There was no push-back from lawyers in Courtroom 802 when Philadelphia Common Pleas Court Judge Giovanni Campbell ordered family and friends of a man on trial for a pistol-whipping robbery to leave the room.
The assistant district attorney handling the case had requested the courtroom clearing, worried about witness intimidation. The defendant's lawyer, for his own tactical reasons, had no objection.
Their agreement makes what happened next all the more striking.
Supporters of defendant Allen Robinson, a man with a long criminal record, wanted back inside. They reached out not to his attorney
— but to the highest levels of the Philadelphia District Attorney's Office. And they got action.
District Attorney Larry Krasner dispatched a top aide to the courtroom. There, the aide, Michael Giampietro, reversed the young prosecutor and asked the judge to open the court to the defendant's backers.
His attempt was unsuccessful. But as word of the intervention spread in the city's legal community after the Aug. 10 trial, critics, including former and current city prosecutors, questioned whether the District Attorney's Office had gone to bat for the man it was charged with convicting.
A spokesperson for Krasner said that wasn't so — that Giampietro was actually seeking to "protect a potential conviction."
"There are very specific procedures of how a courtroom should be cleared and those procedures weren't followed," said Ben Waxman, director of communication for Krasner. "The issue that Mike was trying to flag was that the courtroom was not cleared correctly — and that was reversible error."
Waxman said Krasner's role was limited to asking his aide to investigate. That said, Waxman said that Giampietro had concluded that a Robinson conviction might face a successful appeal if his allies were kept out of the room.
There is no record that the DA's Office made that argument in court. Rather, the request that the judge reverse himself was made in Campbell's chambers. Even in that setting, the DA's Office conceded the legal argument described by Waxman wasn't made. The judge, Waxman said, was too dismissive to listen.
Legal experts interviewed for this story questioned the logic of Waxman's account, noting that in their experience it was unlikely the case would be reversed since the defense had not opposed the court's closing.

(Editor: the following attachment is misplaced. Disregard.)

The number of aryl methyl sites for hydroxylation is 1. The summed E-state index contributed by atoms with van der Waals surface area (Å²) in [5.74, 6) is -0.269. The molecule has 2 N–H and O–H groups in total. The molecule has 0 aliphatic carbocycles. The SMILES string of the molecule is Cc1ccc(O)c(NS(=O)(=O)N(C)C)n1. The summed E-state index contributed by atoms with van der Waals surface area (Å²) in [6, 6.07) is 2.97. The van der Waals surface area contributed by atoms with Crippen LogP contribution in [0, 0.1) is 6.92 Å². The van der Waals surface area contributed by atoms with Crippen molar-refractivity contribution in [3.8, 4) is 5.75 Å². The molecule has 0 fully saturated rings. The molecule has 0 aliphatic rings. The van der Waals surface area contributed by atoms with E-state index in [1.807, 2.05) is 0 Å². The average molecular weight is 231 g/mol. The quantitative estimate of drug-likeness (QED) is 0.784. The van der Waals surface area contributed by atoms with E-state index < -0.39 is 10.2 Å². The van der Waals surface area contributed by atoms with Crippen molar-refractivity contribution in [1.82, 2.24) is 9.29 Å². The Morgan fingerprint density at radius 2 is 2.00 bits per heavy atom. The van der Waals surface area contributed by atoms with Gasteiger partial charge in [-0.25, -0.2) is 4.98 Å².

"It's odd that another district attorney came in and went against the initial district attorney, especially in a case where the defense attorney was agreeing with the district attorney trying the case," said Abbie Heller, a Drexel University law instructor and former public defender who has represented clients before Campbell. "That's strange."
Samuel Stretton, a veteran defense lawyer who has represented many Philadelphia judges in legal proceedings, said the idea that Giampietro was worried about an appeal struck him as "just a manufactured argument to justify the district attorney's conduct here."
Stretton said he found the entire episode inexplicable — especially the involvement of a supervisor in such a routine case. "It's unheard of," he said.
The DA's Office has been under intense scrutiny since Krasner, a longtime defense attorney who specialized in civil rights cases, won election last year. As district attorney, he has won national attention for his new approaches to how defendants are charged, held for trial, and sentenced. But locally, some detractors complain he has been insensitive to victims' concerns while pursuing his reform agenda.
This account of Robinson's trial comes from the official transcript and interviews with Waxman and others with knowledge of what happened. Those include Robinson's lawyer, Guy Sciolla, and the two Robinson supporters who directly solicited help from the District Attorney's Office.
Campbell, the judge, declined comment. The DA's Office would not permit any staff involved in the case — including Giampietro and the case's assigned prosecutor, Mark Burgmann — to be interviewed.
The trial itself concerned a rather ordinary robbery, ugly in its details, but otherwise little different from scores of cases that unfold every day in Philadelphia's Criminal Justice Center. Robinson was among the more than 2,000 robbery suspects arrested yearly in Philadelphia.
Prosecutors charged Robinson, 41, with repeatedly slamming a handgun into the head of his victim, Steven Priester-Grabe, on Feb. 6, 2017, in Mount Airy, opening up a bloody head wound. The defense said that Robinson only struck back when sucker-punched and that he had no gun.
Robinson had already run up a lengthy criminal record. In his 20s, he served two prison terms for gun-related convictions. In 2008, he was arrested again on a firearms charge, allegedly carrying a Glock, illegal for a felon. A judge ruled the search illegal.
In 2009 and 2010, police arrested Robinson twice more, each time for confrontations with the same man — in incidents that involved allegations of witness intimidation and possession of firearms. Both cases were also dismissed.
His latest case put him before Campbell in a nonjury trial. Robinson was one of 13 defendants scheduled that day before Campbell. Tensions between accusers and the accused often can run high in the Criminal Justice Center, and in the Robinson case, all the pressure-cooker ingredients were in place when the trial began.
Robinson and the alleged victim knew each other, having relationships with two sisters who were mothers of their children.
The case was being prosecuted by Burgmann, a relatively new assistant district attorney who joined the office in 2015 soon after graduation from Temple law school. Sciolla, with more than 40 years of experience, represented Robinson.